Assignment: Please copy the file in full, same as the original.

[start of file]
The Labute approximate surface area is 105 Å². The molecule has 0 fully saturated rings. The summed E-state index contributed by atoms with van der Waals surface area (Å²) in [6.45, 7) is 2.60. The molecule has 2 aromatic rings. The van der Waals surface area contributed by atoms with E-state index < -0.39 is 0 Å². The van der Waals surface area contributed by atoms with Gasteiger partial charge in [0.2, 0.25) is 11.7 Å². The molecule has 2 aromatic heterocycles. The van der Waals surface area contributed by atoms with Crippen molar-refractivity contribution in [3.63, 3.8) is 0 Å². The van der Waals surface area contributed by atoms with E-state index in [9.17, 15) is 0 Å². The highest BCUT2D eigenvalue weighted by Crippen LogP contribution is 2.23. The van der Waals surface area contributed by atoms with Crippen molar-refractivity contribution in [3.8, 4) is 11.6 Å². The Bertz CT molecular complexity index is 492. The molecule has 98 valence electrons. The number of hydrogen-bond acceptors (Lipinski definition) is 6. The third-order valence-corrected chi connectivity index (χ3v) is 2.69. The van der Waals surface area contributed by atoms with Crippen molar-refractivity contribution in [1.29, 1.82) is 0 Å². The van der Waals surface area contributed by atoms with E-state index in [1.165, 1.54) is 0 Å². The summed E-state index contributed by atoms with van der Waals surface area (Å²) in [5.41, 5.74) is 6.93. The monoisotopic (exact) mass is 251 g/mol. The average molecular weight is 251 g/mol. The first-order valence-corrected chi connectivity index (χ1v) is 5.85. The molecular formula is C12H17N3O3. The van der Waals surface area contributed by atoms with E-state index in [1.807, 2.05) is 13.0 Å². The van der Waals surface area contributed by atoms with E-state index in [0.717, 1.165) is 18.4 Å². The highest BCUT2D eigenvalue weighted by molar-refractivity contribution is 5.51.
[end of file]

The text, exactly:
The Labute approximate surface area is 105 Å². The molecule has 0 fully saturated rings. The summed E-state index contributed by atoms with van der Waals surface area (Å²) in [6.45, 7) is 2.60. The molecule has 2 aromatic rings. The van der Waals surface area contributed by atoms with E-state index < -0.39 is 0 Å². The van der Waals surface area contributed by atoms with Gasteiger partial charge in [0.2, 0.25) is 11.7 Å². The molecule has 2 aromatic heterocycles. The van der Waals surface area contributed by atoms with Crippen molar-refractivity contribution in [3.63, 3.8) is 0 Å². The van der Waals surface area contributed by atoms with E-state index in [9.17, 15) is 0 Å². The highest BCUT2D eigenvalue weighted by Crippen LogP contribution is 2.23. The van der Waals surface area contributed by atoms with Crippen molar-refractivity contribution in [3.8, 4) is 11.6 Å². The Bertz CT molecular complexity index is 492. The molecule has 98 valence electrons. The number of hydrogen-bond acceptors (Lipinski definition) is 6. The third-order valence-corrected chi connectivity index (χ3v) is 2.69. The van der Waals surface area contributed by atoms with Crippen molar-refractivity contribution in [1.29, 1.82) is 0 Å². The van der Waals surface area contributed by atoms with E-state index in [1.165, 1.54) is 0 Å². The summed E-state index contributed by atoms with van der Waals surface area (Å²) in [5.41, 5.74) is 6.93. The monoisotopic (exact) mass is 251 g/mol. The average molecular weight is 251 g/mol. The first-order valence-corrected chi connectivity index (χ1v) is 5.85. The molecular formula is C12H17N3O3. The van der Waals surface area contributed by atoms with E-state index in [1.807, 2.05) is 13.0 Å². The van der Waals surface area contributed by atoms with E-state index in [0.717, 1.165) is 18.4 Å². The highest BCUT2D eigenvalue weighted by molar-refractivity contribution is 5.51.